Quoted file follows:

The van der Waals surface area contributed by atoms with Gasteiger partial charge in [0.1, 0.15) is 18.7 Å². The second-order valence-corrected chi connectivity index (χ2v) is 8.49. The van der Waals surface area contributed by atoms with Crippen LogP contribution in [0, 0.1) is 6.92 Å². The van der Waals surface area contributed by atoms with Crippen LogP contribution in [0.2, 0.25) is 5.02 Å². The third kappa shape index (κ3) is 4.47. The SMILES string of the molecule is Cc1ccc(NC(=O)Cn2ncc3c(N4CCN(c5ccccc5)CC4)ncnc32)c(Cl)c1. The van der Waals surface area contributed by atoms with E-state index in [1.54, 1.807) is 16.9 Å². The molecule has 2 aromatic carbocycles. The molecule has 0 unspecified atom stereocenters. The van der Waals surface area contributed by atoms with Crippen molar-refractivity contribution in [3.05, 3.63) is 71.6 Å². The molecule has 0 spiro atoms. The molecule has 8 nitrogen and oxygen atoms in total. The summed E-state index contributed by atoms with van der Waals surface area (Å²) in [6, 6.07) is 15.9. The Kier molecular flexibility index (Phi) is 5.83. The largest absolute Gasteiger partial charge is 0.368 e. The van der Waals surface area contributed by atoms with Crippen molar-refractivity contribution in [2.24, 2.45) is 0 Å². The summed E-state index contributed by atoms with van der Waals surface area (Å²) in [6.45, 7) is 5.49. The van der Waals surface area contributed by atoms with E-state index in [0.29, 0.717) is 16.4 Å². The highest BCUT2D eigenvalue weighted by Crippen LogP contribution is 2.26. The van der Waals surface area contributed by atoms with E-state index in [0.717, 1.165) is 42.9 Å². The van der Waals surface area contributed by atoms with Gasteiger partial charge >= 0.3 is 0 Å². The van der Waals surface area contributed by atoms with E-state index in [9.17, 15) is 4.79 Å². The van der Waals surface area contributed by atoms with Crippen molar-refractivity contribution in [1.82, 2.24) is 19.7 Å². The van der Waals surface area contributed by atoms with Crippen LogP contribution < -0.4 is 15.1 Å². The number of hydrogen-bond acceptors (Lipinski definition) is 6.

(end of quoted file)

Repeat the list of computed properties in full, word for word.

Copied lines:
The van der Waals surface area contributed by atoms with Gasteiger partial charge in [0.1, 0.15) is 18.7 Å². The second-order valence-corrected chi connectivity index (χ2v) is 8.49. The van der Waals surface area contributed by atoms with Crippen LogP contribution in [0, 0.1) is 6.92 Å². The van der Waals surface area contributed by atoms with Crippen LogP contribution in [0.2, 0.25) is 5.02 Å². The third kappa shape index (κ3) is 4.47. The SMILES string of the molecule is Cc1ccc(NC(=O)Cn2ncc3c(N4CCN(c5ccccc5)CC4)ncnc32)c(Cl)c1. The van der Waals surface area contributed by atoms with E-state index in [1.54, 1.807) is 16.9 Å². The molecule has 2 aromatic carbocycles. The molecule has 0 unspecified atom stereocenters. The van der Waals surface area contributed by atoms with Crippen molar-refractivity contribution in [3.05, 3.63) is 71.6 Å². The molecule has 0 spiro atoms. The molecule has 8 nitrogen and oxygen atoms in total. The summed E-state index contributed by atoms with van der Waals surface area (Å²) in [6, 6.07) is 15.9. The Kier molecular flexibility index (Phi) is 5.83. The largest absolute Gasteiger partial charge is 0.368 e. The van der Waals surface area contributed by atoms with Crippen molar-refractivity contribution in [2.24, 2.45) is 0 Å². The summed E-state index contributed by atoms with van der Waals surface area (Å²) in [6.45, 7) is 5.49. The van der Waals surface area contributed by atoms with E-state index in [0.29, 0.717) is 16.4 Å². The highest BCUT2D eigenvalue weighted by Crippen LogP contribution is 2.26. The van der Waals surface area contributed by atoms with E-state index in [0.717, 1.165) is 42.9 Å². The van der Waals surface area contributed by atoms with Gasteiger partial charge >= 0.3 is 0 Å². The van der Waals surface area contributed by atoms with E-state index in [9.17, 15) is 4.79 Å². The van der Waals surface area contributed by atoms with Crippen molar-refractivity contribution in [1.82, 2.24) is 19.7 Å². The van der Waals surface area contributed by atoms with Crippen LogP contribution < -0.4 is 15.1 Å². The number of hydrogen-bond acceptors (Lipinski definition) is 6.